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"Joe Olchefske started out in life with an interest in government. In the early 1980s, he made what seemed like a minor compromise: When he graduated from Harvard's Kennedy School of Government, he went into public finance. He wouldn't work in government, he'd work with government.
Joe went on to run Piper Jaffray in Seattle. By the mid-1990s, he realized that one little compromise had defined his life. 'I didn't want to be a high-priced midwife,' he said. 'I wanted to be a mother. It was never my deal. It was my clients' deal. They were taking the risk. They were building hospitals and bridges and freeways, not me. I envied them for that.'
One night, riding up the elevator of his apartment building, Joe met newly hired Seattle schools superintendent John Stanford. Soon after, Stanford offered Olchefske a job as his CFO — and partner in turning the troubled school system around. Olchefske accepted. Stanford rallied the city around school reform and earned the nickname Prophet of Hope. Meanwhile, Olchefske slashed millions from the budget and bloodlessly fired principals, never allowing his passions to interfere with his decisions. People called him Prophet of Doom.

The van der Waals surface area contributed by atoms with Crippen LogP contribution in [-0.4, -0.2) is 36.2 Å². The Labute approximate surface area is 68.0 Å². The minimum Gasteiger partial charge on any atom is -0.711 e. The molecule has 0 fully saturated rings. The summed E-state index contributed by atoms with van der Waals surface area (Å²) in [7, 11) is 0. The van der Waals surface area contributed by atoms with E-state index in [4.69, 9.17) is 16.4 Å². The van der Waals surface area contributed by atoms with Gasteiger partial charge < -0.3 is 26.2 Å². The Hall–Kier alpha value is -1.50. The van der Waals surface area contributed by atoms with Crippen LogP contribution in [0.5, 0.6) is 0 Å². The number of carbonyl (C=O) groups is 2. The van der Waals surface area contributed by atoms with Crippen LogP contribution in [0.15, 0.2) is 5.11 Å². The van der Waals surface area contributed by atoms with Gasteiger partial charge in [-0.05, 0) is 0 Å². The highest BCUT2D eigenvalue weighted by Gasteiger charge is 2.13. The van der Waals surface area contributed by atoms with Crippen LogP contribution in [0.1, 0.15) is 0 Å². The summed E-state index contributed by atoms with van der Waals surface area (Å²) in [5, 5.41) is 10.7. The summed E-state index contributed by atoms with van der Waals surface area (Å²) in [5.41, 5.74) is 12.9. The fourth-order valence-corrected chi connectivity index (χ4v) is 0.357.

Then Stanford died suddenly of leukemia. It was one of the great crises in the city's history. Who could fill this void? Certainly not the green-eyeshade CFO. But Stanford's death transformed Olchefske. It broke him open, and he discovered in himself a new ability to connect with people emotionally, not just rationally. As the new superintendent, he draws on that gift more than on his private-sector skills. He puts up with a lot of bureaucrap, but he says that avoiding crap shouldn't be the objective in finding the right work. The right question is, How can I find something that moves my heart, so that the inevitable crap storm is bearable? - Po Bronson, What Should I Do With My Life
“We are so obsessed with doing that we have no time and no imagination left for being. As a result, men are valued not for what they are but for what they do or what they have – for usefulness.” – Thomas Merton